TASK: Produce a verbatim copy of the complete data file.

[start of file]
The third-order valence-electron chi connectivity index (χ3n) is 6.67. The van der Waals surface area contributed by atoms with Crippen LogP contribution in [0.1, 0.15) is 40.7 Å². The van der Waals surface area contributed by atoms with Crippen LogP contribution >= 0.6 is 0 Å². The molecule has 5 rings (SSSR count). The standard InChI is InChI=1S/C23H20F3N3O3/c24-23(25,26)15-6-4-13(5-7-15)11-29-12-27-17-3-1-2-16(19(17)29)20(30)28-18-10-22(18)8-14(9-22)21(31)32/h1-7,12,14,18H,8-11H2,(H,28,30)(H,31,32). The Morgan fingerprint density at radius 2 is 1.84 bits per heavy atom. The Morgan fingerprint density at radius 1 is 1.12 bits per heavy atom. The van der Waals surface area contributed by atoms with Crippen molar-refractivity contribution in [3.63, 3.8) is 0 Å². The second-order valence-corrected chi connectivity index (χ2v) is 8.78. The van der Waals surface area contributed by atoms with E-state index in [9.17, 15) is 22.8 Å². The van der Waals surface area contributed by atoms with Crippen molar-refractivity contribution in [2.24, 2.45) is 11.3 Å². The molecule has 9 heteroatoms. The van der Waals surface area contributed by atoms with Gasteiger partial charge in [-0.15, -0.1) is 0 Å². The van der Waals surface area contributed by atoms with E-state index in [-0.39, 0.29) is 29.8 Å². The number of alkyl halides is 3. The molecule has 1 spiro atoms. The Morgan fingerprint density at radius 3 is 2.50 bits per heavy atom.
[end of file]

The third-order valence-electron chi connectivity index (χ3n) is 6.67. The van der Waals surface area contributed by atoms with Crippen LogP contribution in [0.1, 0.15) is 40.7 Å². The van der Waals surface area contributed by atoms with Crippen LogP contribution >= 0.6 is 0 Å². The molecule has 5 rings (SSSR count). The standard InChI is InChI=1S/C23H20F3N3O3/c24-23(25,26)15-6-4-13(5-7-15)11-29-12-27-17-3-1-2-16(19(17)29)20(30)28-18-10-22(18)8-14(9-22)21(31)32/h1-7,12,14,18H,8-11H2,(H,28,30)(H,31,32). The Morgan fingerprint density at radius 2 is 1.84 bits per heavy atom. The Morgan fingerprint density at radius 1 is 1.12 bits per heavy atom. The van der Waals surface area contributed by atoms with Crippen molar-refractivity contribution in [3.63, 3.8) is 0 Å². The second-order valence-corrected chi connectivity index (χ2v) is 8.78. The van der Waals surface area contributed by atoms with E-state index in [9.17, 15) is 22.8 Å². The van der Waals surface area contributed by atoms with Crippen molar-refractivity contribution in [2.24, 2.45) is 11.3 Å². The molecule has 9 heteroatoms. The van der Waals surface area contributed by atoms with Gasteiger partial charge in [-0.15, -0.1) is 0 Å². The van der Waals surface area contributed by atoms with E-state index in [-0.39, 0.29) is 29.8 Å². The number of alkyl halides is 3. The molecule has 1 spiro atoms. The Morgan fingerprint density at radius 3 is 2.50 bits per heavy atom.